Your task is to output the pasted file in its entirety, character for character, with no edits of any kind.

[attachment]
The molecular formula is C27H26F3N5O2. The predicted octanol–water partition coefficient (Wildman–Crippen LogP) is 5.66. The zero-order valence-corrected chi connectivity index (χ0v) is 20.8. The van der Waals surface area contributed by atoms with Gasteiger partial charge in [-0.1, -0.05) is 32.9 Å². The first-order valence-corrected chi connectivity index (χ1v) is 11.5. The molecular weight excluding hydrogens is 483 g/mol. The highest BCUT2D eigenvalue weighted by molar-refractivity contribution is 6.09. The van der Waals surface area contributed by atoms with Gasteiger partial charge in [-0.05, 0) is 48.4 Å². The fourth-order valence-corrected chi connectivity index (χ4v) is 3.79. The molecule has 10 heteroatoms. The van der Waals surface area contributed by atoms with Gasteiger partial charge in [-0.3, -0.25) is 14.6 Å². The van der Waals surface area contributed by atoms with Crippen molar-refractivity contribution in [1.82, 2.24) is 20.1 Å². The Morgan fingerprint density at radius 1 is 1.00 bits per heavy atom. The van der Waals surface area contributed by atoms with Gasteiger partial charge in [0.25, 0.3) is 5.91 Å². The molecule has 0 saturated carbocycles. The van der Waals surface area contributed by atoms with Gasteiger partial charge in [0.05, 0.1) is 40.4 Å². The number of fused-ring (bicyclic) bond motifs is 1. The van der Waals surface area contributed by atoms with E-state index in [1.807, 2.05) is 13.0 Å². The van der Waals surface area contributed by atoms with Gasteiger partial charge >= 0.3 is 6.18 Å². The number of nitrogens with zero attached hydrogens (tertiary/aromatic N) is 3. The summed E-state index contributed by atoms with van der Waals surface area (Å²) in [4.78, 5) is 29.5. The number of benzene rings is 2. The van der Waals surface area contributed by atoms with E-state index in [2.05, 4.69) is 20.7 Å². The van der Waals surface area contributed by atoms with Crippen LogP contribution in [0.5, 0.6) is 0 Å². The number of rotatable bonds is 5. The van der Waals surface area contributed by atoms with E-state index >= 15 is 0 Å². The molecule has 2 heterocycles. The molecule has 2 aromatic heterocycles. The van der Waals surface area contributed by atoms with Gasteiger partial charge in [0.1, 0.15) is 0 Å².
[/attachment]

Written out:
The molecular formula is C27H26F3N5O2. The predicted octanol–water partition coefficient (Wildman–Crippen LogP) is 5.66. The zero-order valence-corrected chi connectivity index (χ0v) is 20.8. The van der Waals surface area contributed by atoms with Gasteiger partial charge in [-0.1, -0.05) is 32.9 Å². The first-order valence-corrected chi connectivity index (χ1v) is 11.5. The molecular weight excluding hydrogens is 483 g/mol. The highest BCUT2D eigenvalue weighted by molar-refractivity contribution is 6.09. The van der Waals surface area contributed by atoms with Gasteiger partial charge in [-0.05, 0) is 48.4 Å². The fourth-order valence-corrected chi connectivity index (χ4v) is 3.79. The molecule has 10 heteroatoms. The van der Waals surface area contributed by atoms with Gasteiger partial charge in [-0.3, -0.25) is 14.6 Å². The van der Waals surface area contributed by atoms with Crippen molar-refractivity contribution in [1.82, 2.24) is 20.1 Å². The Morgan fingerprint density at radius 1 is 1.00 bits per heavy atom. The van der Waals surface area contributed by atoms with Gasteiger partial charge in [0.25, 0.3) is 5.91 Å². The molecule has 0 saturated carbocycles. The van der Waals surface area contributed by atoms with Gasteiger partial charge in [0.05, 0.1) is 40.4 Å². The number of fused-ring (bicyclic) bond motifs is 1. The van der Waals surface area contributed by atoms with E-state index in [1.807, 2.05) is 13.0 Å². The van der Waals surface area contributed by atoms with Gasteiger partial charge >= 0.3 is 6.18 Å². The number of nitrogens with zero attached hydrogens (tertiary/aromatic N) is 3. The summed E-state index contributed by atoms with van der Waals surface area (Å²) in [4.78, 5) is 29.5. The number of benzene rings is 2. The van der Waals surface area contributed by atoms with E-state index in [2.05, 4.69) is 20.7 Å². The van der Waals surface area contributed by atoms with Crippen LogP contribution in [0.5, 0.6) is 0 Å². The number of rotatable bonds is 5. The van der Waals surface area contributed by atoms with E-state index >= 15 is 0 Å². The molecule has 2 heterocycles. The molecule has 2 aromatic heterocycles. The van der Waals surface area contributed by atoms with Gasteiger partial charge in [0.1, 0.15) is 0 Å².